Functional Adaptation of the Calcaneus in Historical Foot Binding.
Reznikov N., Phillips C., Cooke M., Garbout A., Ahmed F., Stevens MM.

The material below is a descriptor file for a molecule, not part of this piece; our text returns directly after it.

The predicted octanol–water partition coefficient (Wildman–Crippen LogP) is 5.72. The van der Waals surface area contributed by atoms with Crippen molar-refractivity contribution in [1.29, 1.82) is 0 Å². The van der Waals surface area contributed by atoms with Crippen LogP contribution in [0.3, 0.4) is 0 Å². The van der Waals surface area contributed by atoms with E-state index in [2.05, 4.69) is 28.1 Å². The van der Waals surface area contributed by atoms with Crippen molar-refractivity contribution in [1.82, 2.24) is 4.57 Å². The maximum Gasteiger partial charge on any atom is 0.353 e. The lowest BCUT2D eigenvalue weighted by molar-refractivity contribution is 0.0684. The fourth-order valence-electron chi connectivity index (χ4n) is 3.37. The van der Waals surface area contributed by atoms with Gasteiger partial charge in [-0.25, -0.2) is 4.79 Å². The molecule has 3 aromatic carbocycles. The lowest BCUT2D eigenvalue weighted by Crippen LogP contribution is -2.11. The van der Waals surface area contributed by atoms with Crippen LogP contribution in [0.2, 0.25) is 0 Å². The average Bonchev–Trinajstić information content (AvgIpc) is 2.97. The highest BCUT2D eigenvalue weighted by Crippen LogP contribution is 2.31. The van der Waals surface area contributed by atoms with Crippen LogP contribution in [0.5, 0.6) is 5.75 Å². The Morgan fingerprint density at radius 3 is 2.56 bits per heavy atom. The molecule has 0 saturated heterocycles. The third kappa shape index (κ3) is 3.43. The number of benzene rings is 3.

The normal structure of human feet is optimized for shock dampening during walking and running. Foot binding was a historical practice in China aimed at restricting the growth of female feet for aesthetic reasons. In a bound foot the shock-dampening function normally facilitated by the foot arches is withdrawn, resulting in the foot functioning as a rigid extension of the lower leg. An interesting question inspiring this study regards the nature of adaptation of the heel bone to this nonphysiological function using the parameters of cancellous bone anisotropy and 3D fabric topology and a novel intertrabecular angle (ITA) analysis. We found that the trabecular microarchitecture of the normal heel bone, but not of the bound foot, adapts to function by increased anisotropy and preferred orientation of trabeculae. The anisotropic texture in the normal heel bone consistently follows the physiological stress trajectories. However, in the bound foot heel bone the characteristic anisotropy pattern fails to develop, reflecting the lack of a normal biomechanical input. Moreover, the basic topological blueprint of cancellous bone investigated by the ITA method is nearly invariant in both normal and bound foot. These findings suggest that the anisotropic cancellous bone texture is an acquired characteristic that reflects recurrent loading conditions; conversely, an inadequate biomechanical input precludes the formation of anisotropic texture. This opens a long-sought-after possibility to reconstruct bone function from its form. The conserved topological parameters characterize the generic 3D fabric of cancellous bone, which is to a large extent independent of its adaptation to recurrent loading and perhaps determines the mechanical competence of trabecular bone regardless of its functional adaptation. © 2017 American Society for Bone and Mineral Research.